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You may remember the John Cusack movie, “Better off Dead” from the 80s. There’s a particularly hilarious scene where the main character, Lane, suffers heartache after his girlfriend breaks up with him for someone else, and his radio mocks him. Love song after love song destroys him, and he finally rips the radio out of the car and chucks it into the street. This was Wednesday morning for me.

I woke up needing music more than anything. This year, in general, has been more difficult than easy. With a post-election hangover (and a real one thanks to too much wine), I was bleary eyed, praying that the coffee I made would be strong enough. As I entered the freeway, with more traffic than expected for a city that stayed up to the wee-hours to watch election coverage, song after song pained my heart. Like Lane, I felt as if the radio DJs were digging deep into the chasm of deep female loss. And I took it personally, as someone who voted for Hillary.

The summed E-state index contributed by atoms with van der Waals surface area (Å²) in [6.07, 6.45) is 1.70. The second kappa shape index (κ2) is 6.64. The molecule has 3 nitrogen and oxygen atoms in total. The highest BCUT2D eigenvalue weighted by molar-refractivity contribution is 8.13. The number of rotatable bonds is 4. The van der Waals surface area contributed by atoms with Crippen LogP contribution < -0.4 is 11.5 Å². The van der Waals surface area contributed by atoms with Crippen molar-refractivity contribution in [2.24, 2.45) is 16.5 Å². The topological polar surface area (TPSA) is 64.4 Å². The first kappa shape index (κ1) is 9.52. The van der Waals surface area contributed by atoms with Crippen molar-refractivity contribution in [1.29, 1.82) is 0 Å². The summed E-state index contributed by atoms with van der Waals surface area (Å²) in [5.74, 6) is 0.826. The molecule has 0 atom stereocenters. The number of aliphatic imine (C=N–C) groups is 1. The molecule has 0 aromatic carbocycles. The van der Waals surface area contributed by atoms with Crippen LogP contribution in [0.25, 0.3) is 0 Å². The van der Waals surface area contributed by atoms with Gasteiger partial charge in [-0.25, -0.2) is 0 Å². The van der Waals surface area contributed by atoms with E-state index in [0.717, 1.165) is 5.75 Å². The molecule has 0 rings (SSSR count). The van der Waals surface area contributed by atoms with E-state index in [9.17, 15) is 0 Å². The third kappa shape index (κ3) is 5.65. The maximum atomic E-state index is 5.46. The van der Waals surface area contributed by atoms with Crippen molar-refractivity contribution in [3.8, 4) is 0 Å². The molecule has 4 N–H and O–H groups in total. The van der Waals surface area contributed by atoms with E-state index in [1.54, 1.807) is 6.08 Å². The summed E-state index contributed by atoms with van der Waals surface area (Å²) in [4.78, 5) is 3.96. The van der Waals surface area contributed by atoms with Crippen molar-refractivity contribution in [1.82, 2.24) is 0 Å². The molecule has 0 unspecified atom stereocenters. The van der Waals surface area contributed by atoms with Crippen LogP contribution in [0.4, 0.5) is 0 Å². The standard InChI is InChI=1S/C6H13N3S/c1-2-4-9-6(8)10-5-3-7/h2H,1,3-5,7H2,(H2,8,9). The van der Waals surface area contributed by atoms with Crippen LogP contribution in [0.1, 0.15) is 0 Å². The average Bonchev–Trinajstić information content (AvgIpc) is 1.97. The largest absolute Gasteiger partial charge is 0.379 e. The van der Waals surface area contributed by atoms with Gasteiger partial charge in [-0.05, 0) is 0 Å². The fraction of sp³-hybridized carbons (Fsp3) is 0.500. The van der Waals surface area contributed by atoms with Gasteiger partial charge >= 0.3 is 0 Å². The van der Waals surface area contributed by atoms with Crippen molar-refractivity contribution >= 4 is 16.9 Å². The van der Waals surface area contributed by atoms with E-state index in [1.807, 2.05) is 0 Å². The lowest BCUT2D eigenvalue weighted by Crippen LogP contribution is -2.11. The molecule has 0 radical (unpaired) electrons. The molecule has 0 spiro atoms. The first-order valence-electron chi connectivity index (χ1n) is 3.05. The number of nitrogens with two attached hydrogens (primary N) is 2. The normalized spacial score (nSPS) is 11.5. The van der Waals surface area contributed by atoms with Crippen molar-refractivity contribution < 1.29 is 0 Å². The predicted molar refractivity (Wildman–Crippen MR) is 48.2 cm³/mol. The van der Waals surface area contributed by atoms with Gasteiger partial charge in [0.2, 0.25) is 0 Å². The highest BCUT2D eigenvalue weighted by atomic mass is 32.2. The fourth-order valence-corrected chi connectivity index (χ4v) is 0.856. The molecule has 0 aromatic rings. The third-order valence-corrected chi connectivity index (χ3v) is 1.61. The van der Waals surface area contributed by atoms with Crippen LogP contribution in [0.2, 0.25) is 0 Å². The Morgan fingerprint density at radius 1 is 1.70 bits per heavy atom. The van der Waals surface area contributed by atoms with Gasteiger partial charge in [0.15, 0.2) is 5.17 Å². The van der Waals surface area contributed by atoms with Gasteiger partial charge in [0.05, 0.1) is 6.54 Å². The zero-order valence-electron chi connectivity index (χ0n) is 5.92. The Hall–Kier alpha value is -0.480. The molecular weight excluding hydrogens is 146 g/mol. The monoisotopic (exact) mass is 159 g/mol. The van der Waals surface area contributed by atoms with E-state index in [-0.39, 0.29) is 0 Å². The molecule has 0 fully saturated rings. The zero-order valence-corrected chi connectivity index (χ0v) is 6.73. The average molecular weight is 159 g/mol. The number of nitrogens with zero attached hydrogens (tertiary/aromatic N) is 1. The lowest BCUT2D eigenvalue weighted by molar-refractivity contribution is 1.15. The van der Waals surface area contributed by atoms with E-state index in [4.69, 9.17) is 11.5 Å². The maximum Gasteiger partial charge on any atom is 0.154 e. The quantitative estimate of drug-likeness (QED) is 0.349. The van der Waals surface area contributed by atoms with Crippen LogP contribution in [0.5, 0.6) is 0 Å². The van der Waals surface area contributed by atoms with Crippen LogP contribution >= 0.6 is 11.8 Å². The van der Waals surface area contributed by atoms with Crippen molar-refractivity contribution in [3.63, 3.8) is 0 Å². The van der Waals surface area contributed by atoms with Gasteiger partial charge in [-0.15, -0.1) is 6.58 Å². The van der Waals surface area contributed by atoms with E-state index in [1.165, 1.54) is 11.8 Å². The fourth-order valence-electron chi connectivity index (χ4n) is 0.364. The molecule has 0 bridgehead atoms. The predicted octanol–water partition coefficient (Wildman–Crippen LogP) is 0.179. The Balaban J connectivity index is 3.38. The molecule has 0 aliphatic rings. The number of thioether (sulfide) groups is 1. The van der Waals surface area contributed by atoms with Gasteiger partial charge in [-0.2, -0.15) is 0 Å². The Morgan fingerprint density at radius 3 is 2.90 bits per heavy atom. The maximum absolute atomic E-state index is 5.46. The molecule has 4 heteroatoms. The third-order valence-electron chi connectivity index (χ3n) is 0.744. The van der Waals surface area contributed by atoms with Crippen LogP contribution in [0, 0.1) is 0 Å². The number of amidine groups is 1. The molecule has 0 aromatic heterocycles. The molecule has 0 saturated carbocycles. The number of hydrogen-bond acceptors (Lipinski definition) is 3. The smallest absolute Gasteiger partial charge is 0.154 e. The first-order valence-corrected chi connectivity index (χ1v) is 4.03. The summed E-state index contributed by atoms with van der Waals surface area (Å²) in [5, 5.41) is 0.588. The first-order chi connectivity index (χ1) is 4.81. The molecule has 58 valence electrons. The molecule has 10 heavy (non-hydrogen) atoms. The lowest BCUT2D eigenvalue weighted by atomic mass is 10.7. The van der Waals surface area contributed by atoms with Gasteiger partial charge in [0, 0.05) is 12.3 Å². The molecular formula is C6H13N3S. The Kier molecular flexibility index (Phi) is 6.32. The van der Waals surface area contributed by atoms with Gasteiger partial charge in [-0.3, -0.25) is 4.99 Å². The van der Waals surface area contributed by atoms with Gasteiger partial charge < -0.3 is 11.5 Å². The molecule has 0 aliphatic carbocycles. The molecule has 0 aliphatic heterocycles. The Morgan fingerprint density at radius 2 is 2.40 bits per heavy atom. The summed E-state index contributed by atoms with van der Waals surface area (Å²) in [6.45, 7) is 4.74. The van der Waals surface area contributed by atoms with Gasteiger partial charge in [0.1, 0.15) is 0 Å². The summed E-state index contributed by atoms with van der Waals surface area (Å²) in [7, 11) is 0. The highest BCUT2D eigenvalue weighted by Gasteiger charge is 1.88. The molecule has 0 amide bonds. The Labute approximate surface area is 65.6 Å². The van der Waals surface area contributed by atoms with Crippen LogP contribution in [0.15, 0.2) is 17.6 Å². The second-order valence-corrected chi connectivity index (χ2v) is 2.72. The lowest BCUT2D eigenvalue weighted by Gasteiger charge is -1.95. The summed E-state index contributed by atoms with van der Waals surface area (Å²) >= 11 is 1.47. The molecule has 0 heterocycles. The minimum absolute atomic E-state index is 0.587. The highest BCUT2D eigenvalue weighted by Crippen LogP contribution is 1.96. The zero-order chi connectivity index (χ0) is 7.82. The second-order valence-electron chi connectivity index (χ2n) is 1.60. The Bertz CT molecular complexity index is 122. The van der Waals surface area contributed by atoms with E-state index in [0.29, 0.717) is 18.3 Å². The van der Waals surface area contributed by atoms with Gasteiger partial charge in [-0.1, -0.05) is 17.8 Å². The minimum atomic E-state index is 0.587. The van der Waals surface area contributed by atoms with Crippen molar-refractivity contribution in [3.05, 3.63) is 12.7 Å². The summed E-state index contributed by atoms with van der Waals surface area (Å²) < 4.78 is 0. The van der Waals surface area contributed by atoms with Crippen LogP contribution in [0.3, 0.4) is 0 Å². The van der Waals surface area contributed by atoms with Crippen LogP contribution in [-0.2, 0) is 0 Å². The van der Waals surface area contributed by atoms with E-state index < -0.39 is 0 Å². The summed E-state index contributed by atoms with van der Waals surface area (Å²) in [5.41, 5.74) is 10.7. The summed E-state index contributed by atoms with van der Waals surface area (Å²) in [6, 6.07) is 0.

It was all too much for me. I cried most of the drive. I think the different DJs on XM Radio were making their own silent protests supporting Hillary, and asking what the hell happened. When Blondie came on, I heard her mantra of “The tide is high, but I’m holding on”.  This resonated with me, so I took it to work.

My first class, a 7th grade social studies class, was subdued. A few kids wore American pride garb, sporting stars and stripes, as well as signs that read “I Wish I was Canadian”, which I secretly wanted to edit with my red pen so that grammatically, their thought was sound. This hit home, though.

It was reported on Facebook after the tides began to change for Hillary Tuesday night that the immigration site for Canada crashed. I don’t worry about that, as I have a Canadian Visa, since my mom was born there. But I thought long and hard in the car. I still don’t understand Trump’s slogan of “Make America Great Again.” It makes no sense, since America’s pretty fricking amazing. I am not moving to Canada. Even despite the fact that I can’t swallow the bitter pill of misogyny that an apparently large portion of America takes down easily with a glass of water before bed, I wouldn’t want to live anywhere else. Except Paris, but seriously–who wouldn’t want to live in Paris?